To understand how hymns became, in the words of one anthologist, "the most widely-known and memorized verbal structures of the eighteenth century," we have to go back two hundred years to the roots of the Reformation in Luther's Germany and Calvin's Geneva. Luther's eagerness for the establishment of a vernacular liturgy was paralleled by his desire to establish a German hymnody. He was, after all, a fine musician in his own right, the composer of one of Protestantism's most famous and lasting hymns, "A Mighty Fortress is Our God." As he put it in the preface to one of his hymn-books, "I would fain see all the arts, and music in particular, used in the service of Him who hath given and created them."
There was another arm of reform taking place contemporaneously with Luther's German Protestantism. In Zürich the priest Ulrich Zwingili had independently reached views similar to Luther's. Their theologies differed in some important respects: Zwingili was far more influenced by the rationalism of the Christian humanists than was Luther, whose overriding concern was always the relationship of the individual soul to God. And, of special significance to the development of hymnody, Zwingili rejected the expression of all sensuousness in the liturgy, prominently excluding music from the practice of worship. Zwingili died in battle when five Catholic cantons launched a surprise attack on Zürich, but his reforming spirit was strengthened and extended by John Calvin in Geneva.
Calvin, like Zwingili, believed in the repression of sensual expressions of devotion during worship, but, during the three years he spent in Strasbourg (1538 to 1541), he was much impressed by the chorale there, and became convinced of the benefits of congregational singing. In a restriction of great importance to the rise of the English hymn, Calvin insisted that the only lyrics fit for the liturgy were those of the Psalms of David. Thus, in 1562 the Psautier Huguenot by Calvin and Theodore Beza was published. The so-called Geneva Psalter established the tradition of psalmody in Calvinist and Calvinist-inspired congregations.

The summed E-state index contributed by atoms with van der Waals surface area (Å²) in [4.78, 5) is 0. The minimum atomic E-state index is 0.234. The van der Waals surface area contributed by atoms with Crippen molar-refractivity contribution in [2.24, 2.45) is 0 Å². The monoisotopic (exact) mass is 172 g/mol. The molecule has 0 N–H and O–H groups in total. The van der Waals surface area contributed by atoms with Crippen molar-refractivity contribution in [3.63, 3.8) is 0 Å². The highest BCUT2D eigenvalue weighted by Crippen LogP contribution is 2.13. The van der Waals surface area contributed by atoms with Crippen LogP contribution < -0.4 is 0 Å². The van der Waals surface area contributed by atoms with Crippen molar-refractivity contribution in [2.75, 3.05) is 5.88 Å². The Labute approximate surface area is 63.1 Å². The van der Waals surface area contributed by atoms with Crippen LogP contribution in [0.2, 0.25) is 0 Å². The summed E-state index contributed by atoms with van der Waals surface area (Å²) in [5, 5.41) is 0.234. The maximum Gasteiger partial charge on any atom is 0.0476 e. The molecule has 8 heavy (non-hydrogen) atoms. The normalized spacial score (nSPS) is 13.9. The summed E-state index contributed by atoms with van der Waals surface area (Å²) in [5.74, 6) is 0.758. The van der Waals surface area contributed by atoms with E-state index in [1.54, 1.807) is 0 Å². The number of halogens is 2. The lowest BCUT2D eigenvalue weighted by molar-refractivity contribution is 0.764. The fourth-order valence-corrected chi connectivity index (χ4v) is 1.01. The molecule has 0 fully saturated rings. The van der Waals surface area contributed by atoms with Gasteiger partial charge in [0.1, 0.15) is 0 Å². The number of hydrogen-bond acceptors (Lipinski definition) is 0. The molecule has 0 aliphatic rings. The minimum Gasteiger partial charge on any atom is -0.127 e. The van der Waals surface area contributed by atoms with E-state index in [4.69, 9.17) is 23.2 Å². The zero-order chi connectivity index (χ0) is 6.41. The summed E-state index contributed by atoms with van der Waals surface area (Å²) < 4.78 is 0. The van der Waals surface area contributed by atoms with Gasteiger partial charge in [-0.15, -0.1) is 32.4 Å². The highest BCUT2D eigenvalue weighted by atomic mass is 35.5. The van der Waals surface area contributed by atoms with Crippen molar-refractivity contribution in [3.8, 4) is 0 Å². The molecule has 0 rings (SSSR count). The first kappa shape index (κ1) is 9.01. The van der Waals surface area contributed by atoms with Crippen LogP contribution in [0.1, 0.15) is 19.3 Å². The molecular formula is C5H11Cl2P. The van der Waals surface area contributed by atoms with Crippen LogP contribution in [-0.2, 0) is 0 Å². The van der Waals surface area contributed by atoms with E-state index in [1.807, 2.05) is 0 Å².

Henry VIII of England was no supporter of Luther's reforms; in fact, after publishing a treatise against the Reformation, he was named "Defender of the Faith" by Pope Leo X. He was, however, eager to ensure the primacy of his reign against the encroachments of papal authority. In 1534, when Parliament forbade the payment of annates to Rome, declared the annulment of his marriage to Catherine of Aragon, and proclaimed Henry "Supreme Head of the English Church," the break with Catholicism was complete. In doctrinal matters, however, Henry remained deeply conservative, though he did authorize a vernacular translation of the Bible and succored humanist churchmen who hoped that an English Reformation on the order of Luther's reforms would take hold on the isle. They would find themselves disappointed. When Edward VI, Henry's only male issue, succeeded his father, two new editions of The Book of Common Prayer were issued, one of them, under a Protestant regency, was significantly influenced by Zwingilian theology, particularly in matters pertaining to the sacraments, and the exclusivity of the psalter for corporate worship was preserved.
When the Catholic Mary Tudor acceded to the throne, the position of the English reformers became untenable. Many were martyred and countless others fled to the continent, where they found refuge in Calvinist congregations. Their return, upon the accession of Mary's half-sister Elizabeth in 1558 brought Calvinist ideals--and the Calvinist tradition of psalmody--to the fore. In 1562 the first complete English psalter was published: The Whole Booke of Psalms, Collected into English Metre by T. Sternhold, John Hopkins, and others: Conferred with the Ebrue, with apt notes to sing them withall. This was the famous "Old Version" psalter of Sternhold and Hopkins that would hold sway over English congregational singing until the 18th century.